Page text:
WASHINGTON (CN) – A small Idaho plant, the subject of multiple law suits, has been reaffirmed as a threatened species under the Endangered Species Act after a legal challenge by ranchers. The legal wrangling over the rare slickspot peppergrass has been ongoing since the U.S. Fish and Wildlife Service first proposed to list the plant as endangered, in 2002, after placing it on the candidate list in 1990.
The Western Watershed Project (WWP) conservation group and its allies petitioned for the plant’s listing in April 2001. After the Service declined to act, the petitioners field a complaint in November 2001, and as a result, the Service proposed to list the plant as endangered in 2002.
In 2003, the U.S. Air Force legally challenged the proposed listing, claiming it violated the Information Quality Act. After a re-evaluation, the Service decided to withdraw the proposal in 2004, due to lack of evidence supporting the listing.
The WWP sued the agency in 2005 to reinstate the proposed listing. After the court reversed the withdrawal and mandated that the matter be reconsidered, the Service again withdrew the proposal in 2007. The WWP sued in 2008, which ultimately resulted in a final listing of the peppergrass as a threatened species in 2009.
In 2012, the Governor of Idaho, and three cattle ranchers sued the Service over the listing, claiming that the term “foreseeable future” was not adequately defined. The court agreed, vacated the listing and directed the Service to define the time frame within which the plant was likely to become extinct.
The Service has now defined the term, for this species only, “to mean at least 50 years, the time period in which the currently known threats to the species are likely to cause it to become extinct.”
“Political meddling from the livestock industry and its friends in the state of Idaho kept this plant from being protected under the ESA. Three times, WWP had to challenge in court the Fish and Wildlife Service’s failure to protect the plant. And three times, thanks to our attorneys, courts overturned the agency’s failure to protect it,” WWP said in its response to the final rule reinstating the listing, which was published Wednesday.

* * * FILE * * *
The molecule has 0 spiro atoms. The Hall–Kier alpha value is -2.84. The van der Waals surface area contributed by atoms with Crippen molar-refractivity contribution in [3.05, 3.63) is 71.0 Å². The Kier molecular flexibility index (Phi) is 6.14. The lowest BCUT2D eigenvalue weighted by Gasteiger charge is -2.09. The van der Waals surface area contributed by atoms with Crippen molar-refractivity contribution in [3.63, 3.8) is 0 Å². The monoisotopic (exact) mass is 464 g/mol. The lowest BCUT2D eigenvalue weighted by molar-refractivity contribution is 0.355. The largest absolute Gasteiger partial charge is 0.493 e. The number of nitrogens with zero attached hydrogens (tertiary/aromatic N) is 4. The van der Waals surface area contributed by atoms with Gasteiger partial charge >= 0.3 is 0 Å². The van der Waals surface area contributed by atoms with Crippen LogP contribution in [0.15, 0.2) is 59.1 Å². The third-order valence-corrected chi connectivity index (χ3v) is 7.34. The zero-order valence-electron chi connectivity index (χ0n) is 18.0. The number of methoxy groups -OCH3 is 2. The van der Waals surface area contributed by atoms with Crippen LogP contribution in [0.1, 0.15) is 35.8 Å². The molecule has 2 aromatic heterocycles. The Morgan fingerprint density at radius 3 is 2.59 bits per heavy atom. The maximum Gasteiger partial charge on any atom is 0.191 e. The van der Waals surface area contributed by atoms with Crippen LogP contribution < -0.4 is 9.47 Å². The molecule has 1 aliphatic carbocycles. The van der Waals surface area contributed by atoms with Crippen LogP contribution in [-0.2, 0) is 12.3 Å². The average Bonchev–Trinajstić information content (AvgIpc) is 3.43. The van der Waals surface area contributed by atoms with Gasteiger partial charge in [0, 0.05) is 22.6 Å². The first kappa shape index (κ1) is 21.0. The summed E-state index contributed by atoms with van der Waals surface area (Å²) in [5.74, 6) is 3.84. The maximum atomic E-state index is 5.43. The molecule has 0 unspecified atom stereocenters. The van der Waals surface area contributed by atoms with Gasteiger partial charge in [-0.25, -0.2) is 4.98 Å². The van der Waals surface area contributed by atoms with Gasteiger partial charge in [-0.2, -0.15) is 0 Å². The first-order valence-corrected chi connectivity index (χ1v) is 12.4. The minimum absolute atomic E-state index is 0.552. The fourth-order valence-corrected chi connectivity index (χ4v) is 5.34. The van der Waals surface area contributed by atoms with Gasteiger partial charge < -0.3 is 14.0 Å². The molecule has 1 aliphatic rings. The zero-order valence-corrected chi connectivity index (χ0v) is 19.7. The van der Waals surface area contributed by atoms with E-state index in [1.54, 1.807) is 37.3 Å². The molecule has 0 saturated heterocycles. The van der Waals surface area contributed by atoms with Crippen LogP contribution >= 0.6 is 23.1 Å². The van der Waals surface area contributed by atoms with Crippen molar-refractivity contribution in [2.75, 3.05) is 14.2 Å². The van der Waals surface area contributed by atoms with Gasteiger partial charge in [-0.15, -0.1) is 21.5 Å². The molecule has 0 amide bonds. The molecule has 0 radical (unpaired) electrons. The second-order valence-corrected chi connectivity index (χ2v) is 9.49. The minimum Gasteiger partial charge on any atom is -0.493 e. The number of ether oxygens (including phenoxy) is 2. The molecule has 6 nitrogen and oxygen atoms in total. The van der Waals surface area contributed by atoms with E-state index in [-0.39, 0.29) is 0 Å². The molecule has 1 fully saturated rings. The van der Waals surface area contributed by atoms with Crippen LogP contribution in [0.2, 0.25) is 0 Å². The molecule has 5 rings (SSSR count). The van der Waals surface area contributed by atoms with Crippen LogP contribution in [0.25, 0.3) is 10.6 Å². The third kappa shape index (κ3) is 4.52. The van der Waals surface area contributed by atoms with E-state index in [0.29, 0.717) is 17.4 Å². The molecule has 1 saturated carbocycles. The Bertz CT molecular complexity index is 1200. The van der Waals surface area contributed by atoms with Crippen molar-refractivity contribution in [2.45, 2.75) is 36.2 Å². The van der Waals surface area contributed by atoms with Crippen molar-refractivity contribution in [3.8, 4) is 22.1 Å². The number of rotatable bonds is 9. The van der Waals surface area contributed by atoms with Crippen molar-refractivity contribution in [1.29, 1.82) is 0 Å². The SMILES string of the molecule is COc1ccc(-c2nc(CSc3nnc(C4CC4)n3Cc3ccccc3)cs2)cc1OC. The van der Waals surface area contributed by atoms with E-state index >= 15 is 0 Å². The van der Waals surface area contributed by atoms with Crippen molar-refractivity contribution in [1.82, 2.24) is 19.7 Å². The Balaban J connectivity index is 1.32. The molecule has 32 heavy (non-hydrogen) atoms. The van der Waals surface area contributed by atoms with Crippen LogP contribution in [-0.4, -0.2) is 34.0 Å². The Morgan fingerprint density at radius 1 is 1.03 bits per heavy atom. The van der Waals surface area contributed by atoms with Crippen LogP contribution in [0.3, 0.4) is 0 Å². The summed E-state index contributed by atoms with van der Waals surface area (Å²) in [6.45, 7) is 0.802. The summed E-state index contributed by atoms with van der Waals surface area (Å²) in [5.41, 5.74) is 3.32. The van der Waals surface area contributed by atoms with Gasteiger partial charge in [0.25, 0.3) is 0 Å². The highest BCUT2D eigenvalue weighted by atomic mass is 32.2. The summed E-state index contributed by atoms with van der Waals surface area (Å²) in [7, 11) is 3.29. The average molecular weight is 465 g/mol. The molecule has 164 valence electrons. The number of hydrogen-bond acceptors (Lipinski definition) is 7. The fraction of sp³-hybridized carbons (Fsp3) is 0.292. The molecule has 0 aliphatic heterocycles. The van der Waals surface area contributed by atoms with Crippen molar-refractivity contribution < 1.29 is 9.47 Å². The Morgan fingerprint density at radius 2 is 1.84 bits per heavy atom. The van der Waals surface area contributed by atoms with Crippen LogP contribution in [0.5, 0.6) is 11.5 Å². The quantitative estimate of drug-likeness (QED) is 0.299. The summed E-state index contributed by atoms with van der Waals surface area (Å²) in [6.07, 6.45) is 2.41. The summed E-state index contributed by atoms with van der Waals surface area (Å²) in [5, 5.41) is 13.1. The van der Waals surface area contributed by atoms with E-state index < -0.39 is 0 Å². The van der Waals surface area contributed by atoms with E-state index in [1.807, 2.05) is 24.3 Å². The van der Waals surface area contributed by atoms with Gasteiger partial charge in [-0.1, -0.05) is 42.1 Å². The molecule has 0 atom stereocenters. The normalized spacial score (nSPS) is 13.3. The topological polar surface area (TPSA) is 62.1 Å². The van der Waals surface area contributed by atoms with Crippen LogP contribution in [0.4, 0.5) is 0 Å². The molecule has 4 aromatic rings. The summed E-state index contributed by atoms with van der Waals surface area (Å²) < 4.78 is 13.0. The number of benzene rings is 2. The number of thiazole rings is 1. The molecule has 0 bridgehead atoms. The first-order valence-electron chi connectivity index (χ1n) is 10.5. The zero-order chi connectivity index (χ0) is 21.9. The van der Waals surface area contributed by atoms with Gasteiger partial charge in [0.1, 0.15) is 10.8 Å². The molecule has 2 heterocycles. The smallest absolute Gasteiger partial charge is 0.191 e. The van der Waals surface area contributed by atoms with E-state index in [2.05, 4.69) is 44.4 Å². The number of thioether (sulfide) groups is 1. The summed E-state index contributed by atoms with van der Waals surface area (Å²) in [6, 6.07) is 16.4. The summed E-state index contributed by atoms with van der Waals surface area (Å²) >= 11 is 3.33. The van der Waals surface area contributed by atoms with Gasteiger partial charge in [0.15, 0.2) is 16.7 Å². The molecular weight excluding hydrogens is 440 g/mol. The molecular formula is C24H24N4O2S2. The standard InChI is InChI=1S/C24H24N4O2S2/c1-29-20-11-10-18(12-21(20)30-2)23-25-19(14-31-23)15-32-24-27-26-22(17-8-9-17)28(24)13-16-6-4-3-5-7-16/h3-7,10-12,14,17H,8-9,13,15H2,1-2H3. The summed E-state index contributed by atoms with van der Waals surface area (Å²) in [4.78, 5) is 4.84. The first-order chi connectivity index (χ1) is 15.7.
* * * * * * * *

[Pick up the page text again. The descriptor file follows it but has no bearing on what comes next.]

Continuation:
The term “slickspot” refers to small wet areas in the arid sagebrush-steppe landscape in southwestern Idaho. The slicks are formed in hollows where the clay soil forms a moisture barrier preventing the water from soaking into the ground.
“Cattle naturally congregate in the wet spots, trampling the plants and its habitat. This trampling, combined with weed invasions and increased fires, both of which are worsened by cattle grazing, have left the plant in dire straits,” according to the WWP.
The Service identifies wildfire frequency and extent, invasion of cheatgrass and other non-native invasive plants, habitat fragmentation and development as the major threats to the peppergrass.
“The livestock industry in Idaho maintains an outsized hoofprint; the new rule protecting the plant fails to consider livestock grazing a significant threat to the species. The Service lists invasive species and wildfires as dominant causes for concern, failing to recognize head-on that livestock grazing and its pervasive negative influence on arid ecosystems increases invasive species infestations and, in turn, fuels the unnatural fire cycles that harm Idaho’s high desert landscape,” the WWP said.
However, livestock management does get a nod as part of the Service’s plan to conserve the plant. After listing its planned efforts to control wildfires, invasive species and off-highway vehicle use, and to mitigate the negative effects of military activities, the Service does acknowledge the need to “minimize the impact of ground disturbances caused by livestock penetrating and trampling when soils are saturated.”
Before the court vacated the 2009 listing, the Service also published a proposal to designate critical habitat for the plant, which was suspended due to the ruling. The Service now also plans to finalize the critical habitat designation. It is to be expanded from the original proposal by the addition of over 3,500 acres of mostly public lands for a total of 61,301 acres, according to the 2014 proposed rule.
“We look forward to moving beyond litigation so we can focus on working with our partners, as we have done with a variety of other species, on collaborative conservation of Idaho’s rangelands” Dennis Mackey, acting state supervisor for the Service’s Idaho Fish and Wildlife Office, said. “Together we can address primary threats to this plant, such as fire and invasive species, so it no longer requires the protections of the ESA.”
The final rule is effective Sept. 16.
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